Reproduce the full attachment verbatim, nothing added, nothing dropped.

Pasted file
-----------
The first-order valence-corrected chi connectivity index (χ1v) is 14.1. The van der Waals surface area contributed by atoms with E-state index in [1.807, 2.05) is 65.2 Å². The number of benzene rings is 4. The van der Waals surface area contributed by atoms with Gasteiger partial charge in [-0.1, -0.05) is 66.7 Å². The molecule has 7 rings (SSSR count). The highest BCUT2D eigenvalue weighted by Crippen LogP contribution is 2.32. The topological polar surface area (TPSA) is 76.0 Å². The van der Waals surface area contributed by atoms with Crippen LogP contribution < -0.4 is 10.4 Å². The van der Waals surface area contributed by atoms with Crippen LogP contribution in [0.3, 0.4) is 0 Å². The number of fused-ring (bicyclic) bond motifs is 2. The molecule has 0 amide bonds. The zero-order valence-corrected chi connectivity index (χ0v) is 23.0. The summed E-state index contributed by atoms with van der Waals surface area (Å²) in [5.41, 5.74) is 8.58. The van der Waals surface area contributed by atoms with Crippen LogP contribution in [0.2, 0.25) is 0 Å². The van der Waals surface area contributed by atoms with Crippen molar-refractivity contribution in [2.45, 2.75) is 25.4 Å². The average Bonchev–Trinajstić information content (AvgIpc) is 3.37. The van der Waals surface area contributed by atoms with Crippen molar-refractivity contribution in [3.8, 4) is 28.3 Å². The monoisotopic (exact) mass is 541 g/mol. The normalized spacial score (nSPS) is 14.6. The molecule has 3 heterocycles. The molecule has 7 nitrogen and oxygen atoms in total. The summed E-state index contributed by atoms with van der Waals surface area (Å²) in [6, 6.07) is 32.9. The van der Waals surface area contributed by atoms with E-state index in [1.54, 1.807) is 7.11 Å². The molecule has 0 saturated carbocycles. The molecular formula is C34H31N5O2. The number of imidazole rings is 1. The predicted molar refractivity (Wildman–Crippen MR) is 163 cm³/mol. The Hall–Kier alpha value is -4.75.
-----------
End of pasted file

The first-order valence-corrected chi connectivity index (χ1v) is 14.1. The van der Waals surface area contributed by atoms with E-state index in [1.807, 2.05) is 65.2 Å². The number of benzene rings is 4. The van der Waals surface area contributed by atoms with Gasteiger partial charge in [-0.1, -0.05) is 66.7 Å². The molecule has 7 rings (SSSR count). The highest BCUT2D eigenvalue weighted by Crippen LogP contribution is 2.32. The topological polar surface area (TPSA) is 76.0 Å². The van der Waals surface area contributed by atoms with Crippen LogP contribution < -0.4 is 10.4 Å². The van der Waals surface area contributed by atoms with Crippen LogP contribution in [0.3, 0.4) is 0 Å². The number of fused-ring (bicyclic) bond motifs is 2. The molecule has 0 amide bonds. The zero-order valence-corrected chi connectivity index (χ0v) is 23.0. The summed E-state index contributed by atoms with van der Waals surface area (Å²) in [5.41, 5.74) is 8.58. The van der Waals surface area contributed by atoms with Crippen LogP contribution in [0.2, 0.25) is 0 Å². The van der Waals surface area contributed by atoms with Crippen molar-refractivity contribution in [2.45, 2.75) is 25.4 Å². The average Bonchev–Trinajstić information content (AvgIpc) is 3.37. The van der Waals surface area contributed by atoms with Crippen molar-refractivity contribution in [3.8, 4) is 28.3 Å². The monoisotopic (exact) mass is 541 g/mol. The normalized spacial score (nSPS) is 14.6. The molecule has 3 heterocycles. The molecule has 7 nitrogen and oxygen atoms in total. The summed E-state index contributed by atoms with van der Waals surface area (Å²) in [6, 6.07) is 32.9. The van der Waals surface area contributed by atoms with E-state index in [1.54, 1.807) is 7.11 Å². The molecule has 0 saturated carbocycles. The molecular formula is C34H31N5O2. The number of imidazole rings is 1. The predicted molar refractivity (Wildman–Crippen MR) is 163 cm³/mol. The Hall–Kier alpha value is -4.75.